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What Boards Want to Know About Digital Transformation

As digital innovation sweeps through business processes, including those within the tax function, it’s increasingly important for tax leaders to understand how the transformation looks from the board’s point of view. More and more frequently, chief tax officers and vice presidents of tax are fielding questions from the board on the impact of digitalization on tax strategy and that trend is only going to accelerate.

A new Deloitte e-paper, Winning with digital: What boards need to know about digital transformation, reinforces the understanding that technology is an enabler to success. Success happens by leveraging new ways of using technology and digital platforms with changed processes and the most valued asset any company has, the people who make use of the technology. Deloitte’s statement: “Digital transformation is not just about technology. It is about how a company can compete better using technology” summarizes this nicely.

The paper explains how to achieve that competitive advantage in five steps:

  1. Understand what digital transformation is – and what it isn’t. Digital doesn’t have to involve massive upheaval; it can improve or expand what you’re already doing.
  2. Get your strategy straight. Deloitte describes three broad categories of digital strategy – improve the core, move into an adjacent market, create an entirely new business – and the six digital enablers that underpin them.
  3. Make sure your ambition is bold enough. Boards should understand, appreciate and embrace the full scope of the changes that are possible and which may already be impacting their industry. They also need to establish objectives that are aggressive enough to achieve sustainable competitive improvement.
  4. Envision your end goal. While every organization’s approach to digital maturity will differ, the need to deliver exceptional customer experiences will require some non-digitally native businesses to change their corporate DNA to embrace a more digital culture.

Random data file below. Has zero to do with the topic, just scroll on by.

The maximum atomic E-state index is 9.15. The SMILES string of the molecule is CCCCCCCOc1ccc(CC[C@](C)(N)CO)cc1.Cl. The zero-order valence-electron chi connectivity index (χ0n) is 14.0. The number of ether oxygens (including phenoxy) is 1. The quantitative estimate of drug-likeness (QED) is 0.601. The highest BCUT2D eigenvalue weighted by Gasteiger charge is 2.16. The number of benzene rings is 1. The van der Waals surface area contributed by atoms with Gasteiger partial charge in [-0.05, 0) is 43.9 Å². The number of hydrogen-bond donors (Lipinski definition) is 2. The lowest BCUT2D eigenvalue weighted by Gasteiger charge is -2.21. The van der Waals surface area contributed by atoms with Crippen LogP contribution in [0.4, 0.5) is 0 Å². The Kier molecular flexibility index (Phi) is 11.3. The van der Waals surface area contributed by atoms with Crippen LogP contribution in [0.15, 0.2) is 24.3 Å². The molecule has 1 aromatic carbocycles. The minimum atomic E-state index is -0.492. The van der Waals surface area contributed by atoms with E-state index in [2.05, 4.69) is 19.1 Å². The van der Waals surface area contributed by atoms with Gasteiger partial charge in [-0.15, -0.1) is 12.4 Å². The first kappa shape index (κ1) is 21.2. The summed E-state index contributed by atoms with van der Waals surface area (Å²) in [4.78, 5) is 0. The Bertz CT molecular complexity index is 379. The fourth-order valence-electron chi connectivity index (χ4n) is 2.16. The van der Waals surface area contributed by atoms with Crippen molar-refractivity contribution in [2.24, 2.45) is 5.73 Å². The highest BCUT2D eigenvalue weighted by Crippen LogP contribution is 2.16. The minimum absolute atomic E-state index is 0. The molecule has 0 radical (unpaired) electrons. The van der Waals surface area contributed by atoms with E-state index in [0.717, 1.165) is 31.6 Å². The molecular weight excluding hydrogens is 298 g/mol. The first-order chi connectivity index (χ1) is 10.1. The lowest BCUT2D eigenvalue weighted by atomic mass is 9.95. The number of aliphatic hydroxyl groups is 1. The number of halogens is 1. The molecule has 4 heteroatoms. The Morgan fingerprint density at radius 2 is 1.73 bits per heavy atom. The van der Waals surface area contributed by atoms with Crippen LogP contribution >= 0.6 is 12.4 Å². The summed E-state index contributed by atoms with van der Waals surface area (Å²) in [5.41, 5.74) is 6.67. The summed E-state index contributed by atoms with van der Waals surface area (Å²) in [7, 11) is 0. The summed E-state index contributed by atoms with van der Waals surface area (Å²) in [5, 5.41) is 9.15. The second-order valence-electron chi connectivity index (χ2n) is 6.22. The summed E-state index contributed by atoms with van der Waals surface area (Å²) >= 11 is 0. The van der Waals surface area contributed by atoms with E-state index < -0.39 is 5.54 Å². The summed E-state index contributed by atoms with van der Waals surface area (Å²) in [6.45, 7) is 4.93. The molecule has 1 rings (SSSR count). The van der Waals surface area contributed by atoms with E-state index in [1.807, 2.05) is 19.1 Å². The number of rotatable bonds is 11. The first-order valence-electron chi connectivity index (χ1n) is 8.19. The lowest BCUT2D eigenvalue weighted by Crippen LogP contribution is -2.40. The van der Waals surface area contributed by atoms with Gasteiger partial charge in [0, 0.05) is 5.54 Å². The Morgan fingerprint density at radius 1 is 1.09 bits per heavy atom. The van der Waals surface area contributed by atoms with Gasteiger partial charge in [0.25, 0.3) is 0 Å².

5. Don’t settle for random acts of digital. The board’s point of view is, by definition, the long-term and strategic perspective. It’s the board’s job to ensure management doesn’t waste its resources on a jumble of digital projects but instead lays the digital foundation for a winning business for the future.

Chief tax officers and vice presidents of tax should keep these approaches in mind as their boards grow more curious about the nature of digital transformation taking place in the tax function.

Please remember that the Tax Matters provides information for educational purposes, not specific tax or legal advice. Always consult a qualified tax or legal advisor before taking any action based on this information.


About this Contributor

Jen Kurtz Headshot
Jen Kurtz
Chief Technology Officer

Jen Kurtz is the Chief Technology Officer (CTO) at Vertex, responsible for aligning the technology vision and direction of Vertex solutions with the corporate business strategy. As CTO, Jen works with strategy teams to shape all software-related initiatives, resulting in innovation for the tax technology industry. Jen has contributed both technical and tax expertise by serving as a lead member of the software development and commercial enterprise architecture teams at Vertex. In addition, she led the technology and architecture direction for Vertex Enterprise, the company’s next generation tax technology platform. As a member of Vertex’s External Strategy Team, Jen plays a key role in executing the commercial business strategy through Vertex solutions. Additionally, she serves as a member of the Women's Leadership Forum. Jen holds a Master of Science from Villanova University and a Bachelor of Science from Bloomsburg University of Pennsylvania.

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